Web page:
MP3 Mark Lucas - The Ghost of Lost Creek Road
Melding a rich but natural mix of folk, country and blues roots with a sharp pop sensibility honed by more than a decade''s experience on the Sydney live circuit, Lucas spins us stories of ordinary people and the world we inhabit.
14 MP3 Songs
COUNTRY: Modern Country, COUNTRY: Country Rock
On his follow up to acclaimed Laughing Outlaw release Jukebox Jury, Sydney based singer-songwriter Mark Lucas further cements his growing reputation as one of Australia''s more individual songwriting talents.
Melding a rich but natural mix of folk, country and blues roots with a sharp pop sensibility honed by more than a decade''s experience on the local live circuit, Mark spins us stories of ordinary people and the world we inhabit expressed with a realism tempered by a dry wit.
Notwithstanding the roots/country influence, The Ghost of Lost Creek Road is not just antipodean Americana; it truly captures the spirit of place and is the work of a contemporary Australian songwriter making a real connection with his adopted home (Mark migrated to Australia from England some 20 years ago) through honest observations of the people and the land itself. These songs have the timelessness of all music inspired by the heart and soul of a world in constant motion.
If your tastes run to passionate writing and singing in the vein of revered contemporary singer/songwriters such as Guy Clark, Townes van Zandt, Dave Alvin, Richard Thompson, Paul Kelly, Lucinda Williams, Jimmie Dale Gilmore, John Hiatt and Lyle Lovett, then you''ll feel perfectly at home in the company of these songs.
The Ghost of Lost Creek Road will take you on a journey - relax and enjoy the ride.
"Unlike so many of his contemporaries in the new Australian country fold, Sydney-based Mark Lucas reveals no pretensions to the starstruck skyline of 90s Nashville on the follow-up to Jukebox Jury. This album has a lot of the trappings of traditional country and roots - his band''s playing on mandolin, steel guitar, fiddle and dobro is a fine match for Lucas''s economical guitar lines - but it''s also got an indelibly Australian sound (there''s even didgeridoo to colour ''Walk In Beauty'' and the title track). His images of this "great southern land" are vivid, recalling times of "rags and riches" in both urban and regional settings. ''Don''t You Know Me Girl'' is the pick of the ballads, while ''Bring Me Whiskey'' and ''Martha Jane'' are among the more memorable of the upbeat tunes." 3 1/2 stars- Time Off Magazine
"Mark Lucas is another Sydneysider releasing his second solo effort. The Ghost of Lost Creek Road (Laughing Outlaw) has perhaps loftier ambitions than the barroom. Lucas looks for inspiration from the heavy hitter singer/songwriter scene (maybe Guy Clark, Tom Russell) in terms of creating material with lyrical depth and has surrounded himself with class musicians such as James Gillard, Mark Marriott, Andrew Clermont, Michel Rose, Sam Mcnally and his producer Glenn Skarratt to achieve it. The assembled create a pretty convincing band sound to support some solid songs from Lucas. Heavy and electric when required, acoustic and light where desired. Where the city meets the country seems to be the place Mark feels thematically at home and he marks that out pretty well, with plenty to keep the listener coming back. Walk in Beauty is reminiscent of the sort of saga song Townes van Zandt did but is firmly rooted in an Australian location. Lucas has made great strides since his first album." - Keith Glass, The Alternate Highway/Capital News, Australia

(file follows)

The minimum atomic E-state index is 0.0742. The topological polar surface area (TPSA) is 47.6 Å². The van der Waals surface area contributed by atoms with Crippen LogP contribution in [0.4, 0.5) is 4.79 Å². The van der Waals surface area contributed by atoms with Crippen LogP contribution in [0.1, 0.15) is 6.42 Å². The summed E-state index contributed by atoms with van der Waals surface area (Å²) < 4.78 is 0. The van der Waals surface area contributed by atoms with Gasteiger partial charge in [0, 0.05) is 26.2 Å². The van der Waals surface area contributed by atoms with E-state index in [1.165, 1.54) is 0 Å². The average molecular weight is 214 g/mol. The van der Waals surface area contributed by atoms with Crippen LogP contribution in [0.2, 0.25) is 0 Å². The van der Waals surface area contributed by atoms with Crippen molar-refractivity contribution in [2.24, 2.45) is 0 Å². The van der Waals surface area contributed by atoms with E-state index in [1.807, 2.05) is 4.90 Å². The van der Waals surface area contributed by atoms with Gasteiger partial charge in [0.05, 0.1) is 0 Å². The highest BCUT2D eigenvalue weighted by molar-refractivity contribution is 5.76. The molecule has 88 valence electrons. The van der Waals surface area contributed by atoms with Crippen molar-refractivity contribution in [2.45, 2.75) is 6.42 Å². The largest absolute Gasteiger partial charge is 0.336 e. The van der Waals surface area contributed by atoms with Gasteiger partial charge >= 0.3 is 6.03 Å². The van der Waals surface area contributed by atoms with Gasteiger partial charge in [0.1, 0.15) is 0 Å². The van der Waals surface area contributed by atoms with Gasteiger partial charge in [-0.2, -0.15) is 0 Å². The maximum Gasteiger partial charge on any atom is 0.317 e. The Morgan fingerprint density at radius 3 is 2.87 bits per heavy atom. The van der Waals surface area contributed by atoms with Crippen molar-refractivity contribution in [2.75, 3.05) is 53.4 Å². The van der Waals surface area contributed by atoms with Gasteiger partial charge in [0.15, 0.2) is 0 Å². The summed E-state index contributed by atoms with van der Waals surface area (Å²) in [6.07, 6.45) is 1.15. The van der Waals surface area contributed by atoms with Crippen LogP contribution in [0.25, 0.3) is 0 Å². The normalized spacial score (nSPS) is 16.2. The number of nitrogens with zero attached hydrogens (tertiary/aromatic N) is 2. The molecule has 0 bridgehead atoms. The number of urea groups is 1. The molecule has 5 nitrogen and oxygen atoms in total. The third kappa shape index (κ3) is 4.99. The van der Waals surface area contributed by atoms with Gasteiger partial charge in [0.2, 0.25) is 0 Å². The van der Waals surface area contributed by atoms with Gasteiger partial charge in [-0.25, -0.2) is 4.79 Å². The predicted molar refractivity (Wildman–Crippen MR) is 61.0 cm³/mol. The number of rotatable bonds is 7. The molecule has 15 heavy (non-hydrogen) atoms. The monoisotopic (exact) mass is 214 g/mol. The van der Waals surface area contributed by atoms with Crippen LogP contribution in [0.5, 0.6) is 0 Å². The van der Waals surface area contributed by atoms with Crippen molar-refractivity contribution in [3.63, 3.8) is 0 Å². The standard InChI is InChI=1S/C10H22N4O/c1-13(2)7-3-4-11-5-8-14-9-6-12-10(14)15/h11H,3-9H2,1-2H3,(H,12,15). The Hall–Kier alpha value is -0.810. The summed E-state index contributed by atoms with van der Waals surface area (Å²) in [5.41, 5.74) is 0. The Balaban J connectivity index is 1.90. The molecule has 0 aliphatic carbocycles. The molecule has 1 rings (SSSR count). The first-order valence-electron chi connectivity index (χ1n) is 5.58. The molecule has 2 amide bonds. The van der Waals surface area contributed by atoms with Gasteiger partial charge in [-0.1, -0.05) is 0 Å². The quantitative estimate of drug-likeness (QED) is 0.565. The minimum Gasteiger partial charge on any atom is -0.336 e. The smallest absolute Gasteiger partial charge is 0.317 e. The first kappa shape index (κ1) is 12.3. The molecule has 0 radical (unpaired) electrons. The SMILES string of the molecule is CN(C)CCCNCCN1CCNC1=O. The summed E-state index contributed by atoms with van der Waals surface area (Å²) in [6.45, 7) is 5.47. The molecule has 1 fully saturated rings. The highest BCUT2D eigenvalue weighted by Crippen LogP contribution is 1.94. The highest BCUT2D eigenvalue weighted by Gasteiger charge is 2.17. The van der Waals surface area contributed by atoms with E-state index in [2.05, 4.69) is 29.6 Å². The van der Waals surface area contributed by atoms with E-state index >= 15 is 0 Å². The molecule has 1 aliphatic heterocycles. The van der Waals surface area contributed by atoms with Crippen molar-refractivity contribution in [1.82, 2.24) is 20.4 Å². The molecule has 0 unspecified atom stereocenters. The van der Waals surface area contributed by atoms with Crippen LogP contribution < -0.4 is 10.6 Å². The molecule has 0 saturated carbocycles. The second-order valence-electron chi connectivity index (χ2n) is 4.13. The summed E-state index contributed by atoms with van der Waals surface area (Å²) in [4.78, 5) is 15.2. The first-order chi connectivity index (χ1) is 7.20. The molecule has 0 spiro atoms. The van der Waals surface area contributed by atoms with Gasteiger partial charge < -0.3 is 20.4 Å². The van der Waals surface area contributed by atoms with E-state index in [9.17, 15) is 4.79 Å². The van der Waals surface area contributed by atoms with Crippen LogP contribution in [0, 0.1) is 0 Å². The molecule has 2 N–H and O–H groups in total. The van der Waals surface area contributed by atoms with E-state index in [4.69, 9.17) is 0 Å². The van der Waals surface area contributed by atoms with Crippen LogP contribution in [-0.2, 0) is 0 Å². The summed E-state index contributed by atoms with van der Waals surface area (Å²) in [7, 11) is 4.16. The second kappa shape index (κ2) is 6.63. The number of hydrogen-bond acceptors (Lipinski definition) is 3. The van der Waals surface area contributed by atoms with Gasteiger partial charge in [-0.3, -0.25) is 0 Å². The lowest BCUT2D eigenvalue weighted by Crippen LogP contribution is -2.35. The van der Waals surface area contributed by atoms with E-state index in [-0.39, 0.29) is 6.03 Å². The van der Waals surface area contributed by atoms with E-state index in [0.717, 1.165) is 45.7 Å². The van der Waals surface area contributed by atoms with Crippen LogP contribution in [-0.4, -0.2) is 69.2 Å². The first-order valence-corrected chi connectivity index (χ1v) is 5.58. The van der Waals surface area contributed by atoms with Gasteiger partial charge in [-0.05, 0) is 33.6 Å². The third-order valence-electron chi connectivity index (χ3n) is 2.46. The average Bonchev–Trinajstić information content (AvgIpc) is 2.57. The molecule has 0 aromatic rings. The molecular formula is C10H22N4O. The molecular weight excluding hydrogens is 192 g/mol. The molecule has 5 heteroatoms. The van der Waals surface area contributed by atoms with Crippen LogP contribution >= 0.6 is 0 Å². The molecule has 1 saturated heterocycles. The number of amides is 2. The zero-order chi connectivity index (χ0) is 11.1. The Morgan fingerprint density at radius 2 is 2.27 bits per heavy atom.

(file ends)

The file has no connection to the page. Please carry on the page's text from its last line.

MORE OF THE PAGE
" On The Ghost of Lost Creek Road Mark Lucas is attempting something specific and difficult: country music that addresses the urban experience... Lucas'' songs tell stories worth remembering, backed by music that features plenty of twang but fortunately no big hats." - Juice Magazine
".. things soon relax into some very pleasant and trad twangy stuff with pedal steel, mandolin and dobro, and a strong flavour of Australia, lyrically and musically, and some fragrant dealings with city/country themes. You''ll grin in a post-modern way if I mention the didgeridoo on a couple of tracks, but it works, trust me, especially on standout Walk in Beauty. The press release for this one mentions Guy Clark and Townes van Zandt, but this time they''re on to something. Sweet." - Comes With A Smile Magazine (UK)